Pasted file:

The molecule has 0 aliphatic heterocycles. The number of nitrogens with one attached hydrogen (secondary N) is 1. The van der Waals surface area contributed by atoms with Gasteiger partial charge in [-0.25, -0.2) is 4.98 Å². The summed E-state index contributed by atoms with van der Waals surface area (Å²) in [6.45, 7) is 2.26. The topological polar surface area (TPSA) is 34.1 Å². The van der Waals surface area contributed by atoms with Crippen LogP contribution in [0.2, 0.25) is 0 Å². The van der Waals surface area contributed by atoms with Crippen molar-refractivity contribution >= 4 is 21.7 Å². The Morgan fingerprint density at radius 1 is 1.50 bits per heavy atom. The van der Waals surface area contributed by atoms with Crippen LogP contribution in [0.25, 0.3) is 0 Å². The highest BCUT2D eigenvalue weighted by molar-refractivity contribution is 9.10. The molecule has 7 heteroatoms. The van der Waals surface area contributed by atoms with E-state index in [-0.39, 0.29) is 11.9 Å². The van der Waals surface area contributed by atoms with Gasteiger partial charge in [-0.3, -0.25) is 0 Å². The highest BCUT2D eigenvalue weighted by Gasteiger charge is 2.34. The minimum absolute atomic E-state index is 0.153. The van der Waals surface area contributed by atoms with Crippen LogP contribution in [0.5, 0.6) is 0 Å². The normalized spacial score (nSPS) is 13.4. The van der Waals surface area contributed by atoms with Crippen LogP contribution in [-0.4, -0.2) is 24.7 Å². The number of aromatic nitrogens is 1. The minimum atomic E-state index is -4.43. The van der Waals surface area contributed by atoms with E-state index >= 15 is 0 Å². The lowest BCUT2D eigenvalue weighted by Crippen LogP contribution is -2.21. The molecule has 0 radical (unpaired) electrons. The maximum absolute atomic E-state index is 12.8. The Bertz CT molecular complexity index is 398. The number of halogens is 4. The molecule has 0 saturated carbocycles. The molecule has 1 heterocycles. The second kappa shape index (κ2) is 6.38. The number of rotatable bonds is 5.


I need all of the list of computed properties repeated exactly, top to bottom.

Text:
The molecule has 0 aliphatic heterocycles. The number of nitrogens with one attached hydrogen (secondary N) is 1. The van der Waals surface area contributed by atoms with Gasteiger partial charge in [-0.25, -0.2) is 4.98 Å². The summed E-state index contributed by atoms with van der Waals surface area (Å²) in [6.45, 7) is 2.26. The topological polar surface area (TPSA) is 34.1 Å². The van der Waals surface area contributed by atoms with Crippen LogP contribution in [0.2, 0.25) is 0 Å². The van der Waals surface area contributed by atoms with Crippen molar-refractivity contribution >= 4 is 21.7 Å². The Morgan fingerprint density at radius 1 is 1.50 bits per heavy atom. The van der Waals surface area contributed by atoms with Crippen LogP contribution in [0.25, 0.3) is 0 Å². The highest BCUT2D eigenvalue weighted by molar-refractivity contribution is 9.10. The molecule has 7 heteroatoms. The van der Waals surface area contributed by atoms with E-state index in [-0.39, 0.29) is 11.9 Å². The van der Waals surface area contributed by atoms with Gasteiger partial charge in [-0.3, -0.25) is 0 Å². The highest BCUT2D eigenvalue weighted by Gasteiger charge is 2.34. The minimum absolute atomic E-state index is 0.153. The van der Waals surface area contributed by atoms with Crippen LogP contribution in [0.5, 0.6) is 0 Å². The normalized spacial score (nSPS) is 13.4. The van der Waals surface area contributed by atoms with Crippen LogP contribution in [-0.4, -0.2) is 24.7 Å². The number of aromatic nitrogens is 1. The minimum atomic E-state index is -4.43. The van der Waals surface area contributed by atoms with E-state index >= 15 is 0 Å². The lowest BCUT2D eigenvalue weighted by Crippen LogP contribution is -2.21. The molecule has 0 radical (unpaired) electrons. The maximum absolute atomic E-state index is 12.8. The Bertz CT molecular complexity index is 398. The number of halogens is 4. The molecule has 0 saturated carbocycles. The molecule has 1 heterocycles. The second kappa shape index (κ2) is 6.38. The number of rotatable bonds is 5.